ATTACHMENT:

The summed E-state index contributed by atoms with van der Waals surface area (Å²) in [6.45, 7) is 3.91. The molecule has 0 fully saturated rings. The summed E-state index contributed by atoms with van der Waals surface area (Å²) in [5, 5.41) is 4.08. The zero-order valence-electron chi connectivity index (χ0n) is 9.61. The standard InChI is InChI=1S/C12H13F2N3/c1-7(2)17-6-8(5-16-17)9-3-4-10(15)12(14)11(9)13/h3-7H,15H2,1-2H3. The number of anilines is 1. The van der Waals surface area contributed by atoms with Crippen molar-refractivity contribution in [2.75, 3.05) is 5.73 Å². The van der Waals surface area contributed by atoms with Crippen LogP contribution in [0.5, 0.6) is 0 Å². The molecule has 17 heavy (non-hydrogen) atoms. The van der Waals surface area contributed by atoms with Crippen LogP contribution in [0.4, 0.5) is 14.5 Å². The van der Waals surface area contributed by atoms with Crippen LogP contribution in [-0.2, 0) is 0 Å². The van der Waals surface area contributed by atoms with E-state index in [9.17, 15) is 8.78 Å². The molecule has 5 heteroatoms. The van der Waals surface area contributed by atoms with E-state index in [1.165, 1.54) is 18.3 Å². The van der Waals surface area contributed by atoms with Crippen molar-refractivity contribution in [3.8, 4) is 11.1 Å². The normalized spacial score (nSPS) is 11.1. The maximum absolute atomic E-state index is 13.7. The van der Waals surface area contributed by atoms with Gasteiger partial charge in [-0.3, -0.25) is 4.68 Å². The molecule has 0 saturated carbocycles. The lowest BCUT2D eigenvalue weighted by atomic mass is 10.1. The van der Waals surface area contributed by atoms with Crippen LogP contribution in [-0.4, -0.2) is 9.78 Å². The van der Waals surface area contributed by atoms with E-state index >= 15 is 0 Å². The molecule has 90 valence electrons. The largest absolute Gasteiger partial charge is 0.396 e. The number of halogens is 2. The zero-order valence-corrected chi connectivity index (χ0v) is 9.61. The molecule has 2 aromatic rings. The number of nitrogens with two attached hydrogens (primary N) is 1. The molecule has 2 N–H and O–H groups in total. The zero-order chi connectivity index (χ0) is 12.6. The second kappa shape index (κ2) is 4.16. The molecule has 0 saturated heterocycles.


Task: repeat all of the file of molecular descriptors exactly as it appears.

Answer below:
The summed E-state index contributed by atoms with van der Waals surface area (Å²) in [6.45, 7) is 3.91. The molecule has 0 fully saturated rings. The summed E-state index contributed by atoms with van der Waals surface area (Å²) in [5, 5.41) is 4.08. The zero-order valence-electron chi connectivity index (χ0n) is 9.61. The standard InChI is InChI=1S/C12H13F2N3/c1-7(2)17-6-8(5-16-17)9-3-4-10(15)12(14)11(9)13/h3-7H,15H2,1-2H3. The number of anilines is 1. The van der Waals surface area contributed by atoms with Crippen molar-refractivity contribution in [2.75, 3.05) is 5.73 Å². The van der Waals surface area contributed by atoms with Crippen LogP contribution in [0.5, 0.6) is 0 Å². The molecule has 17 heavy (non-hydrogen) atoms. The van der Waals surface area contributed by atoms with Crippen LogP contribution in [0.4, 0.5) is 14.5 Å². The van der Waals surface area contributed by atoms with Crippen LogP contribution in [-0.2, 0) is 0 Å². The van der Waals surface area contributed by atoms with E-state index in [9.17, 15) is 8.78 Å². The molecule has 5 heteroatoms. The van der Waals surface area contributed by atoms with E-state index in [1.165, 1.54) is 18.3 Å². The van der Waals surface area contributed by atoms with Crippen molar-refractivity contribution in [3.8, 4) is 11.1 Å². The normalized spacial score (nSPS) is 11.1. The maximum absolute atomic E-state index is 13.7. The van der Waals surface area contributed by atoms with Gasteiger partial charge in [-0.3, -0.25) is 4.68 Å². The molecule has 0 saturated carbocycles. The lowest BCUT2D eigenvalue weighted by atomic mass is 10.1. The van der Waals surface area contributed by atoms with Crippen LogP contribution in [-0.4, -0.2) is 9.78 Å². The van der Waals surface area contributed by atoms with E-state index >= 15 is 0 Å². The molecule has 90 valence electrons. The largest absolute Gasteiger partial charge is 0.396 e. The number of halogens is 2. The zero-order valence-corrected chi connectivity index (χ0v) is 9.61. The molecule has 2 aromatic rings. The number of nitrogens with two attached hydrogens (primary N) is 1. The molecule has 2 N–H and O–H groups in total. The zero-order chi connectivity index (χ0) is 12.6. The second kappa shape index (κ2) is 4.16. The molecule has 0 saturated heterocycles.